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Friday, April 5, 2019 

Norwegian risk management specialist Gard, in its latest circular, reminds shipowners who have not gone down the exhaust gas scrubber route to take steps to manage the transition to low sulphur fuels.

It says that the choice between scrubbers or low sulphur fuels in order to comply with the IMO 2020 global sulphur limits is a commercial decision - neither is a 'best' option, but one or the other will prove optimal for particular ships and trading patterns.

Owners and charterers who opt for low sulphur fuels need to work with their counterparties to take appropriate steps.

Gard suggests using the BIMCO 2020 clauses. The 2020 Fuel Transition Clause for Time Charter Parties and the 2020 Marine Fuel Sulphur Content Clause for Time Charter Parties were published in December 2018 and provide an objectively ‘fair’ approach to apportionment of liability for some of the key issues arising out of the change in regulation.

It is additionally necessary to prepare a Ship Implementation Plan (SIP) and carry it out, including maintaining a record of its implementation onboard.  IMO guidance on the  use of SIPs has been issued as MEPC.1/Circ.878.  As a minimum, the plan should provide guidance on

  • how to segregate different fuel grades,
  • how and when to carry out compatibility testing, and
  • how and when to carry out tank cleaning.
  • Work with your counterparty.  If your charterparty is going to straddle the 1 January 2020 deadline, begin a conversation now with your owner/charterer. Come to an agreement as to how you will handle the cleaning of tanks, and the purging of all pipework and the fuel oil service system, of all HSFO residue.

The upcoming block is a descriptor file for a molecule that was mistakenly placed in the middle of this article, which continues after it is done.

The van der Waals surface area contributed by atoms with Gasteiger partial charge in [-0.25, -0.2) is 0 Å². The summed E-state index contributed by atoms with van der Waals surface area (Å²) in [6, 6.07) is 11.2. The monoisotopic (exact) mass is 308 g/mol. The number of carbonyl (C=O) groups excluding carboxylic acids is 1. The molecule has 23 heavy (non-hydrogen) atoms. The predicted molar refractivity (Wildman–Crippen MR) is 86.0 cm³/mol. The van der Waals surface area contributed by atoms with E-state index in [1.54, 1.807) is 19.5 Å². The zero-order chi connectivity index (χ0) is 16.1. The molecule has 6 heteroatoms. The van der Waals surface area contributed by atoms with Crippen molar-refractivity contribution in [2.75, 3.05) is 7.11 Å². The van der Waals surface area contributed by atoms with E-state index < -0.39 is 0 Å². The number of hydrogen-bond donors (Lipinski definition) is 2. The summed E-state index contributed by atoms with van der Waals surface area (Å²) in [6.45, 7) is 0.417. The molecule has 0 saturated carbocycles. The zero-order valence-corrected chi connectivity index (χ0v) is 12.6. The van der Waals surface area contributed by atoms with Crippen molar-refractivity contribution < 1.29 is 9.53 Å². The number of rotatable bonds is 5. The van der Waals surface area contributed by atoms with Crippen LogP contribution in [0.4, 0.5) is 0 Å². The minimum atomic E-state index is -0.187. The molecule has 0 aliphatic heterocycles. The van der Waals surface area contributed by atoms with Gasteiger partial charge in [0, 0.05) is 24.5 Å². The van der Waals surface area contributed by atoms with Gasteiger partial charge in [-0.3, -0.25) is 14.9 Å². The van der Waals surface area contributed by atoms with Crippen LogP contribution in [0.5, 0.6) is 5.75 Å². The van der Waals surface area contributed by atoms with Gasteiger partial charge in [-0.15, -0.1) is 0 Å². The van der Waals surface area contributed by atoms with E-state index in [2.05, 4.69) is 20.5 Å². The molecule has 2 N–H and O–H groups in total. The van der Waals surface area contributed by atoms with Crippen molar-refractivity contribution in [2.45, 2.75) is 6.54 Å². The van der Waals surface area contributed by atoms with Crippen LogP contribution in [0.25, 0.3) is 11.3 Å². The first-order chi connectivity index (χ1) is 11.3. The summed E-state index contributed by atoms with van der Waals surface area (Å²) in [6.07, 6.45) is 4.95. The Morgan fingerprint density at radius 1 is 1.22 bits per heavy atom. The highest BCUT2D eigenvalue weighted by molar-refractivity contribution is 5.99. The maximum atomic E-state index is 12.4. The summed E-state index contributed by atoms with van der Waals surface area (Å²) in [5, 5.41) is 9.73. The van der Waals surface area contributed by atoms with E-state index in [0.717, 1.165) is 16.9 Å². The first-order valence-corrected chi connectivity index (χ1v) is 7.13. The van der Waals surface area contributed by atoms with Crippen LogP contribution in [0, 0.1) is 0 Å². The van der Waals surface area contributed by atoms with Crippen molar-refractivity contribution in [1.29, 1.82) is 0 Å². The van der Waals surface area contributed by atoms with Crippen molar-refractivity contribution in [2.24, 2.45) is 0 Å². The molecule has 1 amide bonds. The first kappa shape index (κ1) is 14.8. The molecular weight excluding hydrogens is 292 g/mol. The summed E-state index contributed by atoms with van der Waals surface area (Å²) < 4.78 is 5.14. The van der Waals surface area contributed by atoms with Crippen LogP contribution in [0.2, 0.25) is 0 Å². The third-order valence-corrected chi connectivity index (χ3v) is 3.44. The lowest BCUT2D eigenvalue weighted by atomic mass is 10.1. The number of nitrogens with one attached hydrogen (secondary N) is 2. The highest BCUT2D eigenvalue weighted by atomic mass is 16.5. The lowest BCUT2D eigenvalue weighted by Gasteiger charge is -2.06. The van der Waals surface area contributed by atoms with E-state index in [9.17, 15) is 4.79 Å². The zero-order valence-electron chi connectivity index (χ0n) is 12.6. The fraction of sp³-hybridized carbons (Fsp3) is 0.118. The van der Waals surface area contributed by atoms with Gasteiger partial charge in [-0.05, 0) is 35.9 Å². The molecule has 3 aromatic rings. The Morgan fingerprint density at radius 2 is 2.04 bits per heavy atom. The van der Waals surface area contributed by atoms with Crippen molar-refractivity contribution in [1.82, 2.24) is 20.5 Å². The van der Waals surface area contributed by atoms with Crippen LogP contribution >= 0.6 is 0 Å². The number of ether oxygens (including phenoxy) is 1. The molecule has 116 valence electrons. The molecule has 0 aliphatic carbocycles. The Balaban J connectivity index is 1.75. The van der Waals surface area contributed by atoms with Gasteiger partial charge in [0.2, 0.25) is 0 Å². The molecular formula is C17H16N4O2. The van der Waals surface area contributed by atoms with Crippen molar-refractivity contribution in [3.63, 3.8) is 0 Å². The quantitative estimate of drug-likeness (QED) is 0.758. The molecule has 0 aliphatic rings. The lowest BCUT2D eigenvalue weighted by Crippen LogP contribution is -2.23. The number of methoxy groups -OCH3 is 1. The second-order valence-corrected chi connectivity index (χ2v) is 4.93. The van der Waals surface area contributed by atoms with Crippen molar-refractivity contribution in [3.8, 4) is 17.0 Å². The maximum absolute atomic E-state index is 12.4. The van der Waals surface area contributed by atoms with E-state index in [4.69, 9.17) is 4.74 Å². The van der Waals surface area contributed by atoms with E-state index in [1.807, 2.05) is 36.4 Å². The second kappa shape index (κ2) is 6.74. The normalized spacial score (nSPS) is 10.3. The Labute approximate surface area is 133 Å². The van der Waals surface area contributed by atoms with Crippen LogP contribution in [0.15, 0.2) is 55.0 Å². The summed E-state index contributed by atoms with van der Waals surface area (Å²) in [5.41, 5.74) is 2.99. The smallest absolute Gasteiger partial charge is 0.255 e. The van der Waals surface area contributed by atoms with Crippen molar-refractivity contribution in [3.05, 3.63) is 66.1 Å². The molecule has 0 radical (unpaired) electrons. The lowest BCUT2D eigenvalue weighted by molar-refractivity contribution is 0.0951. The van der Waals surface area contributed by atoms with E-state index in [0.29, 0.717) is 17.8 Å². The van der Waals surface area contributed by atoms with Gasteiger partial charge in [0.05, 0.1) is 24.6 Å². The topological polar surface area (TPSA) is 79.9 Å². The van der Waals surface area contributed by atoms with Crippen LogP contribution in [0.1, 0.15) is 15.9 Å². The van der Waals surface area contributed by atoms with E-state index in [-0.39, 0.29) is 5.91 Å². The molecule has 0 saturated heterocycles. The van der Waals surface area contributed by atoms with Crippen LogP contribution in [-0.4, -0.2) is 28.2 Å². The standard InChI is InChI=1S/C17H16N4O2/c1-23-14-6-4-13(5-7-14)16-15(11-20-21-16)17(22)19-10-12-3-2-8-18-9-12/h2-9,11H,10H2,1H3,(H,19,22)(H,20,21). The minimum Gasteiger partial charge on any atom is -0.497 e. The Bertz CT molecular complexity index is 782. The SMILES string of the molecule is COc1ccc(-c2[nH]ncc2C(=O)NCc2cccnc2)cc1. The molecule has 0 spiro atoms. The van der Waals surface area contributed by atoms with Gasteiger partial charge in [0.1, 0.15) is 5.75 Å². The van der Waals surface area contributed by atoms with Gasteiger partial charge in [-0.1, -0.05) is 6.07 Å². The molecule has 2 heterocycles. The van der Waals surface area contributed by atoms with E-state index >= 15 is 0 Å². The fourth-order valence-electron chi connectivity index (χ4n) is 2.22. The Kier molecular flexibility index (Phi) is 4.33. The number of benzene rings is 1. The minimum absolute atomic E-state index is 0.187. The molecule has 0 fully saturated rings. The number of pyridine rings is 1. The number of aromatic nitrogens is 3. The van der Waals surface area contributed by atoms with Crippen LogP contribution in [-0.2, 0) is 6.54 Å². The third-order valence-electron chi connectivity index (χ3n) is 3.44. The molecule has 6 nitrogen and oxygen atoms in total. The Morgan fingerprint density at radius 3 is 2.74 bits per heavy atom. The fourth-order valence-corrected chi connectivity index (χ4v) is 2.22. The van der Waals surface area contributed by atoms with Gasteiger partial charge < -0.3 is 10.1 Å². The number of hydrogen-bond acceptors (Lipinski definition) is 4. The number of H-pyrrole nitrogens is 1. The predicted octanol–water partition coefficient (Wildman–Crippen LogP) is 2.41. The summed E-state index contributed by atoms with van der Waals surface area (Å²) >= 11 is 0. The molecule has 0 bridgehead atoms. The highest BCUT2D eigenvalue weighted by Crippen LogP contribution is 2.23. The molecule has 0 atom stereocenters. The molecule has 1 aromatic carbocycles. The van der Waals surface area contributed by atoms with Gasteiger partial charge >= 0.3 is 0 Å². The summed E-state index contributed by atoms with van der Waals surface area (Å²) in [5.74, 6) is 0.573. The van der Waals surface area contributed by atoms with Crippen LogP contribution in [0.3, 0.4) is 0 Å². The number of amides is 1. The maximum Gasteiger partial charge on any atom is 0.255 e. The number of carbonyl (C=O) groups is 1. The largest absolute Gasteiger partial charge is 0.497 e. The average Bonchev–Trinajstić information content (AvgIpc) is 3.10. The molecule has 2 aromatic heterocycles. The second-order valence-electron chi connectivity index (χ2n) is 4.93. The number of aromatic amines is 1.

• Decide how and when tank cleaning will take place. Will it be during dry dock or whilst the vessel is in service?  If you intend to dry dock, make sure that it is booked well in advance of the 1 January 2020 deadline.
  • Identify what type of compliant fuel you intend to use and begin to source reliable suppliers. Seek advice from engine manufacturers prior to ordering and using new/unfamiliar types of fuel.
  • Brief the Master and crew. Make sure they are prepared for the 1 January 2020 deadline change and the processes that will need to be put in place in advance of that date. Make sure they understand the importance of the entire ship’s system being purged of any HSFO residues. Have a plan in place for any unforeseen breaches and make sure your Master and crew know what to do and how to complete any necessary paperwork, including the IMO Draft Report on Compliant Fuel Non-Availability.

The MARPOL 0.50% deadline will not be put back, says Gard. MEPC 74 is scheduled to take place between 13 – 17 May, to finalise the IMO’s response to some of the still unresolved 2020 issues.

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